The spirits of Joseph Papp and Mack Sennett currently hover above Griffith Park, where "The Merry Wives of Windsor" goes for knockabout broke. Independent Shakespeare Company launches its seventh season of free outdoor productions with a corker of a revival.
First published in 1602, likely written somewhat earlier, "Merry Wives" is largely prosaic, the Bard's sole look at the middle class of his era. Legend has it Elizabeth I requested more of rotund rascal Sir John Falstaff (Danny Campbell) from the "Henry IV" plays, and the gusto that director Melissa Chalsma and her aerated players supply indicates that the Virgin Queen was spot-on.
Placing the action in the post-World War I period -- designer Kate Bishop's costumes evoke silent film comedies -- Chalsma keeps the pribbles and prabbles cascading well beyond the platforms and hanging laundry of Caitlin Lainoff's functional set. The company's mission -- to make Shakespeare accessible to modern audiences through analogous performance conditions -- is everywhere in evidence, plot convolutions ricocheting over the grounds, to convulsive effect.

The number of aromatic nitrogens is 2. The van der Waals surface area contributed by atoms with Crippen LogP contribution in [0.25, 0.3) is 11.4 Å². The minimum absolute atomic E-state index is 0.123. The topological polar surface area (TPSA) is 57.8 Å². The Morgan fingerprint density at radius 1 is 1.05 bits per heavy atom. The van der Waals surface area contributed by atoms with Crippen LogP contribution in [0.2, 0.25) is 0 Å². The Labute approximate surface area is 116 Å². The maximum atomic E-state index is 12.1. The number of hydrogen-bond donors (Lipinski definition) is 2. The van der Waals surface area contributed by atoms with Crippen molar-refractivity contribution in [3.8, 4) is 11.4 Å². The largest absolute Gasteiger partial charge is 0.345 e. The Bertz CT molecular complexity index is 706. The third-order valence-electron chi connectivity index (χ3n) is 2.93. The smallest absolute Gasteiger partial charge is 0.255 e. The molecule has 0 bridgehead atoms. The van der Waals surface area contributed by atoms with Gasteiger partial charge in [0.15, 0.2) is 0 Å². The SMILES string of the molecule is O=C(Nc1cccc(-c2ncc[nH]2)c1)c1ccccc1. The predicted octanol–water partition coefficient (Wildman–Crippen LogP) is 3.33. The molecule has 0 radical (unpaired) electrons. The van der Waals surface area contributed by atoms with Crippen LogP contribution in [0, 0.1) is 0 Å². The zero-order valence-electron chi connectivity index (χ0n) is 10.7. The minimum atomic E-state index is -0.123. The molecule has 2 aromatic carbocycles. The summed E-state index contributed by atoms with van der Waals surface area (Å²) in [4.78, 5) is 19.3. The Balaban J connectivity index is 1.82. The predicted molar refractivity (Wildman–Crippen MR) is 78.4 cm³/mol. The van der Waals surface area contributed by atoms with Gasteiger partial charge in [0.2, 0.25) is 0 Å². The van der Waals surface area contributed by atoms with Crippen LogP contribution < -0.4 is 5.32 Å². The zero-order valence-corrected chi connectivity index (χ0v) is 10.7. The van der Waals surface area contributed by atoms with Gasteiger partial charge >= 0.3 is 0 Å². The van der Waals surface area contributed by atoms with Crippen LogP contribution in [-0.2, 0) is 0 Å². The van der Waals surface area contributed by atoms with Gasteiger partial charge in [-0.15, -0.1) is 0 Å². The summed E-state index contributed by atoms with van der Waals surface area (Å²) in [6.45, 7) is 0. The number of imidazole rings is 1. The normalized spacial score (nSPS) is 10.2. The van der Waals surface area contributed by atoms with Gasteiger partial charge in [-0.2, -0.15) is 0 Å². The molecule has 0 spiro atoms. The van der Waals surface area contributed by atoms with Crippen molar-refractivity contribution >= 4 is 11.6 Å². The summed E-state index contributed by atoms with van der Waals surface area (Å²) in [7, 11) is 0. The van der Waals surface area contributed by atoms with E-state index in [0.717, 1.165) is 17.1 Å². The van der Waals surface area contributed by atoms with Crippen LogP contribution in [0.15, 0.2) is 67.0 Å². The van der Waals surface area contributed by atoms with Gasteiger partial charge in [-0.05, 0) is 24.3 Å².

Campbell, pitched between Ned Beatty and Timothy Spall, exudes understated braggadocio as Falstaff. From initial Garter Inn departure to behorned confusion at the final Windsor Forest masquerade, this Sir John forms the rib-tickling fulcrum of a wittily capable troupe.
His romantic targets, the titular spouses -- Bernadette Sullivan's acerbic Meg Page and Aisha Kabia's resonant Alice Ford -- devour their counter-plotting, the celebrated laundry hamper scene but one object lesson in comic technique. Richard Azurdia's vividness turns on a hysterical dime from affability to outrage as Page. David Melville has a field day as Ford, the impacted Cockney ire shifting to Eric Idle-worthy faux-silkiness in his "Master Brook" incognito.